Family of CO who died from COVID-19 to sue NJ county for not providing PPE
Bernard Waddell Sr. was not given any personal protective equipment from March until his last day of work
By Rodrigo Torrejon
HUDSON COUNTY, N.J. — The family of a correctional officer who died from COVID-19 plans to sue Hudson County, claiming the officer was made to work with inmates who were likely infected with the virus but never provided any personal protective equipment.
Bernard Waddell Sr., one of the first New Jersey law enforcement officers to die from the coronavirus, was not given any personal protective equipment from March until his last day of work, said Paul da Costa, attorney for Waddell’s family. While he worked without PPE, Waddell was made to interact with inmates who his family claims were exhibiting symptoms of the coronavirus that had hit New Jersey less than a month before he died, said da Costa.
The tort claim notice, a notice to file a lawsuit, was filed Monday with Hudson County, said da Costa. A county spokesman declined to comment, citing the pending litigation
“The claim is that number one that Bernard, as a correctional officer, was not provided any PPE through March and up to his last day of work,” said da Costa.
Waddell Sr., 56, died April 1 from the coronavirus, one of the first law enforcement officers in the Garden State to die from the virus that as of that point had only been active in the state for weeks.
Along with a lack of PPE, Waddell’s family claims that Waddell was made to work closely with inmates who may have been positive for the coronavirus and that the jail was not taking anyone’s temperature or making anyone fill out a questionnaire prior to entry into the facility, said da Costa.
The family also claims that inmates who were exhibiting symptoms were not initially isolated, being taken back and forth to the infirmary, said da Costa.
The virus tore through the Hudson County Jail, with more than 60 inmates and employees testing positive for COVID-19 at one point in the spring, The Jersey Journal reported. Five jail employees, including Waddell, another correctional officer Zeb Craig and a longtime nurse Daisy Doronilla, died from COVID-19.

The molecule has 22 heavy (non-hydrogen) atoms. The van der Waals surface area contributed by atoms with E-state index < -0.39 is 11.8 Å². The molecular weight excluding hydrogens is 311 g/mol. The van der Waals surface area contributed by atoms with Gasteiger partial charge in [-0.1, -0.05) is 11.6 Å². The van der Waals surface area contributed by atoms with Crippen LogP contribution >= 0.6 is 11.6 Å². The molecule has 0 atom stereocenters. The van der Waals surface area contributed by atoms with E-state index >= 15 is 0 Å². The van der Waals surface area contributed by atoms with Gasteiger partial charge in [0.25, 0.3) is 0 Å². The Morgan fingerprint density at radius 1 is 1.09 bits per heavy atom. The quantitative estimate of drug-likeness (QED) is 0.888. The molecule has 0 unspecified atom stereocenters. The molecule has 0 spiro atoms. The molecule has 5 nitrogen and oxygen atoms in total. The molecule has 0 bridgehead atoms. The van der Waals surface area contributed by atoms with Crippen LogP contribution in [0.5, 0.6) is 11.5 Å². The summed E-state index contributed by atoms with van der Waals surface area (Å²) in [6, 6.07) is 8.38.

In a previous interview with NJ Advance Media, Ron Edwards, director of the Hudson County Department of Corrections, said that Waddell was an invaluable employee at the jail who would be “sorely missed.” Waddell was a senior officer who had attained the rank of corporal and worked in the housing unit, he said.
Edwards previously called it the “hardest beat in the country.”
Over his nearly three decades of service, Waddell had learned and was familiar with Immigration and Customs Enforcement (ICE) courts and the United States Marshals Service, often coordinating transportation for inmates and federal immigration detainees, said Edwards. Waddell had trained an estimated 50% of the correctional staff at the facility, said Edwards.
Waddell had various underlying health conditions and had been out of the jail since March 17, a county spokesman previously said.
Through the lawsuit, Waddell’s family hopes to shed light on what they see as a rampant failing on the part of the county Department of Corrections and other similar institutions to protect law enforcement officers.
“She [Waddell’s wife] does believe that Bernard did die due to reckless conduct on the part of the Hudson County Department of Corrections,” said da Costa. “She wants to bring a voice to her late husband and to those other law enforcement officers who showed up to work everyday to fulfill their duty and were unfortunately needlessly endangered by not being given the bare minimum protective equipment.”
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